Contract Packaging

Spring 2014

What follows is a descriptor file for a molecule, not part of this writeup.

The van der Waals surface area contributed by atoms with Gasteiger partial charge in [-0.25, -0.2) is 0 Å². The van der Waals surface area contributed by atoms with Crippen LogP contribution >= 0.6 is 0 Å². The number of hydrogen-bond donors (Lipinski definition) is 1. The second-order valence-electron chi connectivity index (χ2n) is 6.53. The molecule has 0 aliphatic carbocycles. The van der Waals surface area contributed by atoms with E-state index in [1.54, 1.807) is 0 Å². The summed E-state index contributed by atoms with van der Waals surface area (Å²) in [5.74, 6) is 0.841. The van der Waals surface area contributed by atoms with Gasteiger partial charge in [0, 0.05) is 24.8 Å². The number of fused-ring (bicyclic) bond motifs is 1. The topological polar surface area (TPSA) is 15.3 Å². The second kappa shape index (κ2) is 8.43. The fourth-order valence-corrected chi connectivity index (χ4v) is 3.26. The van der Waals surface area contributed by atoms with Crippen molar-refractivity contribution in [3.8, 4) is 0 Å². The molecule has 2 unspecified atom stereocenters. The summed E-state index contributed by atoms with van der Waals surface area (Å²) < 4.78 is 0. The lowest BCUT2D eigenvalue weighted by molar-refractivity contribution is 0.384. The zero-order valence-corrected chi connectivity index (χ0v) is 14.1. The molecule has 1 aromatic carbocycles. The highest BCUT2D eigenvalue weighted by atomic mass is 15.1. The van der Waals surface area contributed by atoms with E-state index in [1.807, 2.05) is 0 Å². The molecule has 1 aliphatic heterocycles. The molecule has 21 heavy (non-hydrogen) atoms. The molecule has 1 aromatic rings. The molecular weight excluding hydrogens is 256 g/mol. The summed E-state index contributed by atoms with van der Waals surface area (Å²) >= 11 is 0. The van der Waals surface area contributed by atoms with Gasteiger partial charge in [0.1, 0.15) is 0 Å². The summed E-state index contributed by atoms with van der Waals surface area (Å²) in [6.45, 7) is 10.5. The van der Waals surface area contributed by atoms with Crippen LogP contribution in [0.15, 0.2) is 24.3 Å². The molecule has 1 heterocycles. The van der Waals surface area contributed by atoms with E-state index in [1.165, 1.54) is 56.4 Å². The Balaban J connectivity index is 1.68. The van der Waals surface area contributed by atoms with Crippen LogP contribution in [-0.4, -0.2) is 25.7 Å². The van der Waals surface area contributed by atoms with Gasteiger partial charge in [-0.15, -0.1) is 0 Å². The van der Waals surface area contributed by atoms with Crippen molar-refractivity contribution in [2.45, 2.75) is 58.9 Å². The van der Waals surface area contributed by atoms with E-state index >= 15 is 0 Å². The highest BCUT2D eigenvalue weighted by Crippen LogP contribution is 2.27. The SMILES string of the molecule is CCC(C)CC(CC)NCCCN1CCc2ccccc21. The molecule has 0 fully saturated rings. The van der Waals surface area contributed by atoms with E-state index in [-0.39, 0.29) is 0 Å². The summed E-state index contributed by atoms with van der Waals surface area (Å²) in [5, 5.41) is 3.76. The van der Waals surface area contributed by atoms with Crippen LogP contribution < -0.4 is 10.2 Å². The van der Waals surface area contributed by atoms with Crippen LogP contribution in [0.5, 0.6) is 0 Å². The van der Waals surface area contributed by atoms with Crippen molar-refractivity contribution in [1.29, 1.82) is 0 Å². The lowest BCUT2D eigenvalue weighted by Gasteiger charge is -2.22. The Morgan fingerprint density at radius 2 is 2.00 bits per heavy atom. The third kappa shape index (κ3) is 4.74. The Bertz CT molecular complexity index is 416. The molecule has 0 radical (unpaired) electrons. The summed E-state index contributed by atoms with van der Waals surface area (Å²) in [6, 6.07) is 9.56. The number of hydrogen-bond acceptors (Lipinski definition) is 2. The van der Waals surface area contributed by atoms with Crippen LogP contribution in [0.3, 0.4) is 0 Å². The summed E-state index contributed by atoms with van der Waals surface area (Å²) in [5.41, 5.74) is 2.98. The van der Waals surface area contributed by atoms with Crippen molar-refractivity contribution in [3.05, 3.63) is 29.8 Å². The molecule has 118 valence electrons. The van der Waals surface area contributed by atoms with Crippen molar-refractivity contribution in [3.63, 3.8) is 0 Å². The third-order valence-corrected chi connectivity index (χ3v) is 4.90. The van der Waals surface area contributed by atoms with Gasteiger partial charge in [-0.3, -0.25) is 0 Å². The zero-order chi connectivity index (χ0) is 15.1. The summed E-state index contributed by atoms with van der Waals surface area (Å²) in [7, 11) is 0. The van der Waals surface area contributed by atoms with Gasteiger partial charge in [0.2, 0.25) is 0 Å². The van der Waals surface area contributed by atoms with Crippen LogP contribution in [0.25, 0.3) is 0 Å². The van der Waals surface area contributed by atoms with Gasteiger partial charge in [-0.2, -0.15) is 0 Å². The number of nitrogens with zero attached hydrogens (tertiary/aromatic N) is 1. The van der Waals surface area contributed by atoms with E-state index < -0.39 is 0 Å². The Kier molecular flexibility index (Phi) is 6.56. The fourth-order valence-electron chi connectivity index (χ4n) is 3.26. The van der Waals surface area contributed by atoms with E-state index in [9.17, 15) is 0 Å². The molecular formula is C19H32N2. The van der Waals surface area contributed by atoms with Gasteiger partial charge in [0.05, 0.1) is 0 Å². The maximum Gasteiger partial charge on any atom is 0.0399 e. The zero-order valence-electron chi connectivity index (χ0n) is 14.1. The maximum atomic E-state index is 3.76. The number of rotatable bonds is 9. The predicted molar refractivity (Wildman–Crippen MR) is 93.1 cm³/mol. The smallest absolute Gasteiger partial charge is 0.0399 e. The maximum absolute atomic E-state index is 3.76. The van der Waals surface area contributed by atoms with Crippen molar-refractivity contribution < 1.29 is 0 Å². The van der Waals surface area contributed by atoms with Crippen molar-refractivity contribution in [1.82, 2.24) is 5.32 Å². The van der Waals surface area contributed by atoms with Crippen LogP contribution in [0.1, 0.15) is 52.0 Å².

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Four steps to innovation Pharmalab Inc. By Jim Butschli, Features Editor, Packaging World magazine In its Levis, Canada hometown near Que- bec City, Pharmalab Inc. (www.pharmalab. ca) has found that low unemployment rates sometimes make it difficult to find qualified personnel. To help cope with that chal- lenge, the contract manufacturer of natural health, pharmaceuticals, nutraceutical products, and food supplements has switched from manual cartoning to automated robotic cartoning with the recent addi- tion of five new MK-DLT inte- grated Delta 3 robotic cartoners provided by AFA Systems (www. Antonio Muniz with Logic Tech Pack Inc. (info@logictech served as a consultant and AFA agent for the project. Pharmalab produces powders, liquids, creams, and solid-dose capsules and tablets, all under customer brand names. ese are packaged in a variety of formats, primarily pouches and jars, which are sold in Canada and the U.S. Manufacturing and packaging is done within the company's 100,000-sq-ft facility in Levis, now twice the size it was before a major expansion project in 2011. Of the facility's 10 packaging lines, six are dedicated to pouch production, two to solid-dose products, and one each for liq- uids and powder filling. Anas El Alaoui, Pharmalab's Plant Man- ager, says, "We made a major expansion primarily for warehouse and administrative purposes, but all the old warehouse area was transformed into a packaging area with four pouch lines added to the two we had before." El Alaoui says eight of the lines run 24/7, while the liquid line runs on a two-shift, five- day-a-week schedule, and the powder filling line operates on one shift, five days a week. Centering on cartoners Before the expansion, all cartoning was done manually, with operators handling the output of two upstream horizontal form/fill/seal pouch machines. "We used to do that work manually with three people per shift," says El Alaoui. "e first person folded the carton, the second one put the pouches inside, and the third worker put it into the corrugated box." With demand increasing and qualified workers becoming more difficult to find, Pharmalab realized it had to increase its cartoning efficiency and manage labor costs. Step one in considering an equipment investment was to develop a URS (User Require- ment Specifications) documenta- tion of its equipment needs. is information was sent to at least three different cartoner manu- facturers. "We went through our due diligence with each of the three companies and we chose AFA," says El Alaoui. AFA earned Pharmalab's business for a variety of reasons, he explains. "eir knowledge of that business, their experience in making carton- ers, their understanding of the technology, and the results from the references they gave us were among them. We also went to see their cartoners work in other industries. eir technical service was better than the others, and the price was good." Robotic cartoning adds efficiency, subtracts labor costs Robotic cartoning replaces manual operations, alleviating labor shortages and costs, while increasing line efficiency for contract manufacturer Pharmalab Inc. 6 • C O N T R A C T PA C K A G I N G • M A R C H | A P R I L 2 0 1 4 CARTON SETUP. The robotic system opens cartons, which vary in thickness from 7 pt to 10 pt, with two common sizes measuring 7 x 12 cm and 12 x 17 cm. 04b_PWrepurp_Pharmalab.indd 6 3/18/14 1:40 PM

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